The six point plan involves the following:

  1. Support youth, family & community
  2. Invest in education
  3. Expand trauma-informed practice
  4. Build an inclusive economy
  5. Interrupt the cycle of community violence
  6. Educate the public and enforce existing gun legislation
  1. Support youth, family and community.

    1. Convene a Mayor’s Youth Equity Advisory Council including representatives of and in cooperation with existing youth-led organizations including Multnomah Youth Commission, Word is Bond, Raising Justice (formerly Youth Educating Police) and others, inviting student representatives from public school districts, and other youth and organizations to listen, learn, and get feedback on policies and programs.
    2. Assign policy director for Youth, Family & Education in the Portland Mayor’s Office to align resources, coordinate partnerships and support systems-level change for vulnerable youth and families.
    3. Community Health & Safety Hubs equitably distributed across neighborhoods will provide rest stops, hygiene and health facilities, and critical services for Portlanders in need. No Portlander should be far from a safe space where they can rest— free from harm, warm, dry, and with access to basic human needs. Investment in these hubs will direct critical infrastructure dollars from over-policing towards schools, libraries, and community centers to help us meet existing demand. This will also increase services for people struggling with our current housing and health crises, as well as those seeking shelter during heat waves, storms, power outages and recovering from natural and economic disasters.
    4. Invest in child abuse prevention by addressing the root causes. Strengthen our city’s response to food insecurity, lack of stable housing, economic stressors, intergenerational trauma, lack of physical health, and lack of mental health services.
    5. Strategically invest to prevent displacement for increased school stability. As we Rethink Public Safety in Portland, fund anti-displacement, rental assistance, and guaranteed income. To ensure our limited investments have the greatest impact, we must target them in neighborhoods where public schools have the highest turnover rates.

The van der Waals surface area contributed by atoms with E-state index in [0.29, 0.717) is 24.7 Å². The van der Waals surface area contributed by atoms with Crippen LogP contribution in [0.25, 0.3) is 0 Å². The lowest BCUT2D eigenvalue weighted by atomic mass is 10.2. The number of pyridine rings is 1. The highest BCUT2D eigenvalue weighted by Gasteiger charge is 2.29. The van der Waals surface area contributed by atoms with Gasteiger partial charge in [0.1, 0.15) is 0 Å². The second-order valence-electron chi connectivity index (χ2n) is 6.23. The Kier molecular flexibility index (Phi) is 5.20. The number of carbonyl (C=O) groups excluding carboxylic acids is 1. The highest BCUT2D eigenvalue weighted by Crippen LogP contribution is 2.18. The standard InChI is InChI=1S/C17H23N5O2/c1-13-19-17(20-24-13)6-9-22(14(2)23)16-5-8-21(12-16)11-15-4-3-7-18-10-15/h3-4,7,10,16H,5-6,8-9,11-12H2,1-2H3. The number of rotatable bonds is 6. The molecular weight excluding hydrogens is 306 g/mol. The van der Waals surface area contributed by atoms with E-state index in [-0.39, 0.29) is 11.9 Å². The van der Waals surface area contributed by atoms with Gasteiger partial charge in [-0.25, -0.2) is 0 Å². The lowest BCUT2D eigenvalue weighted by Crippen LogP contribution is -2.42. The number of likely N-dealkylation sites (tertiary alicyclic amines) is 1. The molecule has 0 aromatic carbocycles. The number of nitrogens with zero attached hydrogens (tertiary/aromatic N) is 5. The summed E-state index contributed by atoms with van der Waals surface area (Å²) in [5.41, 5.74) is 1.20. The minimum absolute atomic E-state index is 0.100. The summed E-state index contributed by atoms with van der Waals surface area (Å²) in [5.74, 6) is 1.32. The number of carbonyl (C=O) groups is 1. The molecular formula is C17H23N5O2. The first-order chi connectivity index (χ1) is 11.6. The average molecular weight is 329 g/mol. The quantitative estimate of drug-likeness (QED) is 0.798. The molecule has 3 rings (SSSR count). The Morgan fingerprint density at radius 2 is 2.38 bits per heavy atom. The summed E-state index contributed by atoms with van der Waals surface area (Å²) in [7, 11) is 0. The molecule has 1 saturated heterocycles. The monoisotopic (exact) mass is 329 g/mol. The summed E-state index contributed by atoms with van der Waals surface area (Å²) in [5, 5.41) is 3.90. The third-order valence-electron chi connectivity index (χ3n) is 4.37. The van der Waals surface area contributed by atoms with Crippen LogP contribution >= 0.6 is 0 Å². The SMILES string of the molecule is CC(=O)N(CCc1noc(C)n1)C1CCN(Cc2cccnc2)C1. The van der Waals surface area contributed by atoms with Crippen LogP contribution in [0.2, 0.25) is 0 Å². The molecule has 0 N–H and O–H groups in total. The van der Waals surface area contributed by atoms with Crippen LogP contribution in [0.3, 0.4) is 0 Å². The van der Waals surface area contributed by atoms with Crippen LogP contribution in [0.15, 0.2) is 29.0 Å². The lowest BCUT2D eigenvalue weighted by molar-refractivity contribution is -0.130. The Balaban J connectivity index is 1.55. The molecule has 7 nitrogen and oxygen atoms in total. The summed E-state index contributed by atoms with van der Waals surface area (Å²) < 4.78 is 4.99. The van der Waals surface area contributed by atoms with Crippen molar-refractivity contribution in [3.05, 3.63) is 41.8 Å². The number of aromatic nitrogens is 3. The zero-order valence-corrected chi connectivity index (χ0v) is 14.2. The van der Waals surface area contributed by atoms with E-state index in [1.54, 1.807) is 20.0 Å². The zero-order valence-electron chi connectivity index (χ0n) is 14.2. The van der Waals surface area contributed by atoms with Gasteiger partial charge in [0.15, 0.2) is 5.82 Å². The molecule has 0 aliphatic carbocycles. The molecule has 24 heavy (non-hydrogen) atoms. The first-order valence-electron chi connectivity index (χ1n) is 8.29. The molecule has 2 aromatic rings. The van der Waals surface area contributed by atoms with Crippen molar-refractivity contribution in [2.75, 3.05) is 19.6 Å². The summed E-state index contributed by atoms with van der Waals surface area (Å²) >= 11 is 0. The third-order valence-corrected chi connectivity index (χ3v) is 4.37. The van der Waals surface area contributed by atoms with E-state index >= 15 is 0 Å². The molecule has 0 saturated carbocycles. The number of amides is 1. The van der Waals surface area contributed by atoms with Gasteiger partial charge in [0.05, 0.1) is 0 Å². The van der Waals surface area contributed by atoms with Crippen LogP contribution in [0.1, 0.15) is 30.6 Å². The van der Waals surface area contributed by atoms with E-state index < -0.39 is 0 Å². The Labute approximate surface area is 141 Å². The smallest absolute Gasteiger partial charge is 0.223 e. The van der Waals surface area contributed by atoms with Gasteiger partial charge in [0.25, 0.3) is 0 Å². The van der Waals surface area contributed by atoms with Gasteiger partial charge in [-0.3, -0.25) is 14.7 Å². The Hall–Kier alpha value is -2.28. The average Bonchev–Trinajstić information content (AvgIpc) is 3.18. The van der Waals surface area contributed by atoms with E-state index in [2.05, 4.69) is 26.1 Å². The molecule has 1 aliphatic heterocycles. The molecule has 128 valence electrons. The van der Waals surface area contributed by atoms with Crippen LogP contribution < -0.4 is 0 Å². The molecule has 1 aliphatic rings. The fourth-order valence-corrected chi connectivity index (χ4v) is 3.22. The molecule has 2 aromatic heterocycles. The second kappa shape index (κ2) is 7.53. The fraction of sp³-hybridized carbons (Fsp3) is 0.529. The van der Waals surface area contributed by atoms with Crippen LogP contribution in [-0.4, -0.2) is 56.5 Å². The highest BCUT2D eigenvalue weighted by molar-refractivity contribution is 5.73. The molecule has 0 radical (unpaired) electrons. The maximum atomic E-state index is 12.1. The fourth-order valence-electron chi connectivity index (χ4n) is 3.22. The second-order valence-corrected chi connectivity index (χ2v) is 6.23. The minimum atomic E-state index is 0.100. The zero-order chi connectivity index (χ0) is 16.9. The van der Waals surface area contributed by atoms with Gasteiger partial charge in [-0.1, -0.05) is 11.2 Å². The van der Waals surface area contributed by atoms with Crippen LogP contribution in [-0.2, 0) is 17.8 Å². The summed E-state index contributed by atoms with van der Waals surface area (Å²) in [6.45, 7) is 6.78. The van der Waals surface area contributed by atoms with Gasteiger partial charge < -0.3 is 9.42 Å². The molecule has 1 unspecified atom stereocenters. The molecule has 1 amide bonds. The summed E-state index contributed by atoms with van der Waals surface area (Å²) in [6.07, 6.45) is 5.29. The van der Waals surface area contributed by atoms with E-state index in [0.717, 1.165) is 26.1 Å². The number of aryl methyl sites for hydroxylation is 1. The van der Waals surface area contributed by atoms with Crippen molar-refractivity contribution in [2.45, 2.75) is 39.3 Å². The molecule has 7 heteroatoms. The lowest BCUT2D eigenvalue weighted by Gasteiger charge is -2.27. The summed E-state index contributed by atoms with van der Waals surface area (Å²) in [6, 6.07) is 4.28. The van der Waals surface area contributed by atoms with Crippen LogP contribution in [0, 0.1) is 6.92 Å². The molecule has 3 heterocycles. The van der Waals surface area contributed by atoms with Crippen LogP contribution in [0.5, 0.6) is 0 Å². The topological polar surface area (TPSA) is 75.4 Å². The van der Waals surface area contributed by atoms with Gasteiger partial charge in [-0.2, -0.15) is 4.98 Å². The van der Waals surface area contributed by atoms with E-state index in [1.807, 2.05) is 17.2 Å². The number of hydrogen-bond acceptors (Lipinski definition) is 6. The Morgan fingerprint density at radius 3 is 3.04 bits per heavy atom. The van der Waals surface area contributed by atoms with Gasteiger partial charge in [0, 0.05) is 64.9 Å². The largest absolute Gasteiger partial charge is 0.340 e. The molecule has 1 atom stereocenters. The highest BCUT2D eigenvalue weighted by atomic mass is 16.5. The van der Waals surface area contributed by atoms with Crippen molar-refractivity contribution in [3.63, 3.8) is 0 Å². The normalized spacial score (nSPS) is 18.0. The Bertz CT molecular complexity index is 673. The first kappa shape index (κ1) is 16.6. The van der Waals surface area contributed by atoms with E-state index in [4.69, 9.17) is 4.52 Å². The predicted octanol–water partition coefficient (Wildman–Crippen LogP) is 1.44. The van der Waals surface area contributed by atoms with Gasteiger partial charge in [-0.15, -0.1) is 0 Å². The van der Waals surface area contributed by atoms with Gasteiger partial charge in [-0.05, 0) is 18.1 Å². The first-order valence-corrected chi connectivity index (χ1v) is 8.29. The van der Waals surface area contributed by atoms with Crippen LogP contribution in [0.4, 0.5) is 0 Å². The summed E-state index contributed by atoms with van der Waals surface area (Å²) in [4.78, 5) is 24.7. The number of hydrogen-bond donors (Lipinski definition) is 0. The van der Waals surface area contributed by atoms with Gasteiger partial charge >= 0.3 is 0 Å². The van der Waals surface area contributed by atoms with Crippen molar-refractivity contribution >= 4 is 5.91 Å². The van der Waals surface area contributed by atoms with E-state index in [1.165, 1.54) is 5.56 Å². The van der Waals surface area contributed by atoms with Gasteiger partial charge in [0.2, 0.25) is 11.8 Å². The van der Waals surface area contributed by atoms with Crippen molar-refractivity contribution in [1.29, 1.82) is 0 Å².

2. Invest in education. We must change the norms around gun culture at a young age by teaching the gravity of violence to end the glamorization of violence

    1. Expand civic engagement and civic participation among youth and expand opportunities to authentically integrate youth voices into policy making. Establish a Mayor’s Youth Equity Advisory Council, hold listening sessions in K-12 schools, and involve young people in planning and implementation of violence prevention efforts.
    2. Conflict management education must be included in all applicable city programming involving youth.
    3. Increase Access to high-quality, cradle-to-career STEAM education in partnership with Portland’s philanthropic, business, and civic communities.
  3. Expand trauma-informed practice. Promote alternatives to violence and peaceful conflict management to help address the intersectional nature of trauma, social determinants of health, and violence.

    1. Work with our local partners in health care to respond to the needs of victims of violence and address more than physical wounds through hospital-linked violence prevention programs. Work together on educating and equipping healthcare providers on gun safety.
    2. Fund community education in lockdown drills in partnership with community groups and mental health professionals. Prioritize communication to reduce the trauma involved in these drills as well as ensuring accessibility to all.
    3. Respond to domestic and intimate partner violence with urgency and sensitivity. We must provide resources and housing for survivors of domestic violence who desire to leave a toxic relationship. We can help support their well-being through provison of temporary emergency shelters, trauma-informed care, and prompt investigation of sexual assault. We can prioritize the enforcement of restraining orders, weapons seizures, and other strategies shown to reduce and de-escalate domestic violence.
      1. Explore implementing a restorative justice model for certain domestic violence offenders (similar to Washington County’s Survivor Impact Panels) led by mental health professionals with input from survivors for both people convicted of DV and people who voluntarily enter the program. Washington County’s program is beneficial for both survivors and offenders while keeping the focus on rehabilitation, not punishment/incarceration. While the program does not completely exclude law enforcement, it works to center the wishes of victims with a focus on recovery rather than punishment.
      2. Ensure that all misdemeanor charges of Domestic Violence are reported to Oregon’s background check database to prevent domestic violence offenders from purchasing a firearm.
  4. Build an inclusive economy for BIPOC Portlanders, and increase partnerships with local and private institutions to expand opportunities.

    1. Expand summer and year-round employment opportunities connecting community members to career-path jobs in partnership with business, institutional, and civic organizations.